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  1. #1
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    All Mountain Fat Bike?

    Turns out I'm a big fan of AM geometry, and specifically the AM 29er hardtails out there. Kona Honzo, Banshee Paradox, Yelli, Nimble9, etc... I ride a DB Mason as my primary. Love the slackness for the ease of hopping, manuals, step ups, step downs, and the like. I'd liken my riding style to that shown in the Norco Bigfoot promo vid(Love riding unshaven logs, boulder fields, and rocks in general, and just trying to clean new things), though I've got to look harder for such opportunity where I ride.

    Given the similar tire diameter, I think I'd like a fatbike in the same mold. Slacker HA(currently ride 66.5 degrees), shorter stays, more bomb proof construction.

    Love my Necro, but have several issues with the spec:

    Quick release dropouts(one horizontal; one vertical)- I think it's a bad joke that a bike with so much weight(overall and rotating), traction, and wider hubs, be connected by a flexy noodle for an axle. Sure, some of that will be masked by sloppiness in high volume tires, but why compound the issue? I have to really cinch down the rear to prevent movement, and often have to stop and reclamp the skewer during aggressive riding. These bikes deserve QR15.

    58mm spider- Great for fitting tiny chainrings, but horrible for any kind of aggro riding, where chainring hits are likely. The bash is mounted to the mid ring, instead of being mounted to a sturdy 104 bcd spider. A stiff breeze bends these things.

    No ISCG- Related to above. When building a go anywhere bike, with weak chainrings, ISCG would allow at least a taco bash to protect the rings. The possibility of chain guides is nice also.

    I see the new Trek has through axles, and dropper post routing, which intrigues me. But ultimately, I'm looking for an AM fatbike with slack geo and a burly build, made to take a beating in the rough stuff. Does this bike exist in the current market? Will fatbike construction eventually evolve into this realm, just as 29er geometry has? I don't want to compromise when switching to the fatbike. I want it all.

  2. #2
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    Only custom fatbike with suspension fork for all mountain agressive riding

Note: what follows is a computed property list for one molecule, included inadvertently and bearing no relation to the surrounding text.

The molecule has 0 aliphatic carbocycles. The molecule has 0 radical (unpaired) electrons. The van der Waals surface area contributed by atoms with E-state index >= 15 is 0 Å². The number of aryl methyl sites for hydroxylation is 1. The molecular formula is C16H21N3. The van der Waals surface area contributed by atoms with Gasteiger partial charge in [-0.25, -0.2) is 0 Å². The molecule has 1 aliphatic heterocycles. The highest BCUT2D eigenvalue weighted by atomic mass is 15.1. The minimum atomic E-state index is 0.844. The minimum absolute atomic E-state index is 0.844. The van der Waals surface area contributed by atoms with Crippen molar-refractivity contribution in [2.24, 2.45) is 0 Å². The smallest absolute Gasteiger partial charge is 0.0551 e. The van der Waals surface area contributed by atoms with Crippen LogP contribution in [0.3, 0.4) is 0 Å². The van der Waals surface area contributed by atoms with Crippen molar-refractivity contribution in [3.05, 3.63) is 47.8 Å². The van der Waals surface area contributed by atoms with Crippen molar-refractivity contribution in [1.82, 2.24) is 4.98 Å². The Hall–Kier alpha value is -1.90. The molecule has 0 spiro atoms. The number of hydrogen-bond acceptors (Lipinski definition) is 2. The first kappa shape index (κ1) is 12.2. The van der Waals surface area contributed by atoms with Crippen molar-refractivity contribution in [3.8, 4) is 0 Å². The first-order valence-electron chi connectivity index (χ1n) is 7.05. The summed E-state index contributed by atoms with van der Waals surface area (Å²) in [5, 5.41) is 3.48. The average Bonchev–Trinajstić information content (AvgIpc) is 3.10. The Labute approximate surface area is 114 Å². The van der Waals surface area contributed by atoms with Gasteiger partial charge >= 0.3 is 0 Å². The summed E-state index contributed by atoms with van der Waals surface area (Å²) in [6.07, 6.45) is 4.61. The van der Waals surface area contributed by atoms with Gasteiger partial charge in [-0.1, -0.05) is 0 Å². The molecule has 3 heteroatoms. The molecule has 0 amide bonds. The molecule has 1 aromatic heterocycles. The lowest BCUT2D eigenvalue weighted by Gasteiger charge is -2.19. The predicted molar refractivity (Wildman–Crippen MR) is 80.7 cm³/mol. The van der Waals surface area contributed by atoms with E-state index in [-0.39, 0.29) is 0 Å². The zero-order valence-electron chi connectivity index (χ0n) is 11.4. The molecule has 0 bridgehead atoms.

Necro made for touring.

  3. #3
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    Lookup Sandman on Vimeo - I think you will find that they do exactly what you describe on a fatbike.

    Here is one example:



    Lot's of posters (I read most of them prior to ordering a Fattie myself) have tried to get the HA and geometry measurements on the Hoggar Ti from Sandman - but it is apparently a secret. This put me off completely as I am used to know the HA, SA etc. of a frame before I commit to buying it, nonetheless it looks like a sweet ride.

    I have just ordered a Muru Witjira V2 with a suspension fork with very much the same purpose in mind as you mention. Can't tell you about it before I ride it
    Age is a state of mind

  4. #4
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    Quote Originally Posted by Sattvic View Post


    Lot's of posters (I read most of them prior to ordering a Fattie myself) have tried to get the HA and geometry measurements on the Hoggar Ti from Sandman - but it is apparently a secret. This put me off completely as I am used to know the HA, SA etc. of a frame before I commit to buying it, nonetheless it looks like a sweet ride.
    Seems silly. If we were a competitor and going to copy the geometry we'd just get a hold of a bike and measure it before we copy it. So the only people they are keeping it a secret from is their potential customers.

    It will be interesting when the numbers do come to light to see if there was anything really unusual that needed to be kept under wraps.
    Safe riding,

    Vik
    www.vikapproved.com

  5. #5
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    Quote Originally Posted by AllMountin' View Post
    Does this bike exist in the current market? Will fatbike construction eventually evolve into this realm, just as 29er geometry has? I don't want to compromise when switching to the fatbike. I want it all.
    Sounds like you should go the custom bike route. There are some options that aren't insanely expensive and you can get exactly what you want.
    Safe riding,

    Vik
    www.vikapproved.com

  6. #6
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    If I understand correctly, my Fatback's oversize headtube will take a CaneCreek Angleset. That will not get down to 66.5, but near 68.5 I'm thinking. If you get a custom build, I'd recommend getting an oversize headtube for one of those adjustable headsets. Not sure how a slacker HA would feel with a fat tire, but I do prefer the slacker angle of my Fatback over my regular bikes. We have at least three fat-bike builders in our state (Michigan), I believe at least one of them does not make anything in standard geometry, everything is made to order.

  7. #7
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    jncarpenter on here rides this one by bystickel. Hope he doesn't mind me posting this up.


  8. #8
    MaverickMotoMedia.com
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    I rode a 9:zero:7 recently- compared to my Pugsley, it had more trail-oriented geometry. On the Pug, I'm definitely over the front wheel and high on the bike, while with the 907, I felt like I was more behind the front wheel and "in" the bike. I don't recall exactly which model I rode, but it would be worthwhile to give the folks at fatbikes.com a call and talk to them about what you're looking for.